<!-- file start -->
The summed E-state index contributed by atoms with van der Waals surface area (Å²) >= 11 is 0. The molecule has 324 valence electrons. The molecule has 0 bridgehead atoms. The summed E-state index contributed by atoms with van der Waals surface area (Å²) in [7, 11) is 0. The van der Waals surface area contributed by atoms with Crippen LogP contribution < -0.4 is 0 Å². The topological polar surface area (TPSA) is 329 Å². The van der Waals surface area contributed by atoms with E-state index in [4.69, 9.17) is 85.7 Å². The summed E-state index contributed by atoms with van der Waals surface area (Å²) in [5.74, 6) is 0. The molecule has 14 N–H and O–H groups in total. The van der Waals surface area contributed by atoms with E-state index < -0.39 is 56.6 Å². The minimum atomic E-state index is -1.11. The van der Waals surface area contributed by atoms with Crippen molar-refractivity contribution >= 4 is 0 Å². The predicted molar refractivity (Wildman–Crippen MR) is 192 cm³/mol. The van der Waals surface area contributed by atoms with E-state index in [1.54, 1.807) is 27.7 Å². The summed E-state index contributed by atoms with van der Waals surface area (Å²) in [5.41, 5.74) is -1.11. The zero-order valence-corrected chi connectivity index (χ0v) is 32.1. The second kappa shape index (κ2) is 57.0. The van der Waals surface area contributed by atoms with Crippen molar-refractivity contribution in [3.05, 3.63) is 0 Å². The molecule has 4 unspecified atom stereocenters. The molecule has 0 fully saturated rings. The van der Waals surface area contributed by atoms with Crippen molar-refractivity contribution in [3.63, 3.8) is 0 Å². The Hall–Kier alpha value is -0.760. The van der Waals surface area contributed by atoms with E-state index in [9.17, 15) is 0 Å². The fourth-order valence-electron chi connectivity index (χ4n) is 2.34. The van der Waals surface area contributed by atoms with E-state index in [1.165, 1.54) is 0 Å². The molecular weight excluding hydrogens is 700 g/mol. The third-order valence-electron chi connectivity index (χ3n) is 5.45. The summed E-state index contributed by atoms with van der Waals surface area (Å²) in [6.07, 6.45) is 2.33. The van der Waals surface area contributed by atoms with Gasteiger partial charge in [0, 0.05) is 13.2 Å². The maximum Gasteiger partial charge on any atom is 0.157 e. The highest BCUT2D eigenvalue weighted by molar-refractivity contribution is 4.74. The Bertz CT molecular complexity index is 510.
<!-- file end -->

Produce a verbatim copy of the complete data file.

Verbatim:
The summed E-state index contributed by atoms with van der Waals surface area (Å²) >= 11 is 0. The molecule has 324 valence electrons. The molecule has 0 bridgehead atoms. The summed E-state index contributed by atoms with van der Waals surface area (Å²) in [7, 11) is 0. The van der Waals surface area contributed by atoms with Crippen LogP contribution < -0.4 is 0 Å². The topological polar surface area (TPSA) is 329 Å². The van der Waals surface area contributed by atoms with E-state index in [4.69, 9.17) is 85.7 Å². The summed E-state index contributed by atoms with van der Waals surface area (Å²) in [5.74, 6) is 0. The molecule has 14 N–H and O–H groups in total. The van der Waals surface area contributed by atoms with E-state index < -0.39 is 56.6 Å². The minimum atomic E-state index is -1.11. The van der Waals surface area contributed by atoms with Crippen molar-refractivity contribution >= 4 is 0 Å². The predicted molar refractivity (Wildman–Crippen MR) is 192 cm³/mol. The van der Waals surface area contributed by atoms with E-state index in [1.54, 1.807) is 27.7 Å². The summed E-state index contributed by atoms with van der Waals surface area (Å²) in [5.41, 5.74) is -1.11. The zero-order valence-corrected chi connectivity index (χ0v) is 32.1. The second kappa shape index (κ2) is 57.0. The van der Waals surface area contributed by atoms with Crippen molar-refractivity contribution in [3.05, 3.63) is 0 Å². The molecule has 4 unspecified atom stereocenters. The molecule has 0 fully saturated rings. The van der Waals surface area contributed by atoms with Crippen molar-refractivity contribution in [3.63, 3.8) is 0 Å². The Hall–Kier alpha value is -0.760. The van der Waals surface area contributed by atoms with E-state index in [9.17, 15) is 0 Å². The fourth-order valence-electron chi connectivity index (χ4n) is 2.34. The van der Waals surface area contributed by atoms with E-state index in [1.165, 1.54) is 0 Å². The molecular weight excluding hydrogens is 700 g/mol. The third-order valence-electron chi connectivity index (χ3n) is 5.45. The summed E-state index contributed by atoms with van der Waals surface area (Å²) in [6.07, 6.45) is 2.33. The van der Waals surface area contributed by atoms with Gasteiger partial charge in [0, 0.05) is 13.2 Å². The maximum Gasteiger partial charge on any atom is 0.157 e. The highest BCUT2D eigenvalue weighted by molar-refractivity contribution is 4.74. The Bertz CT molecular complexity index is 510.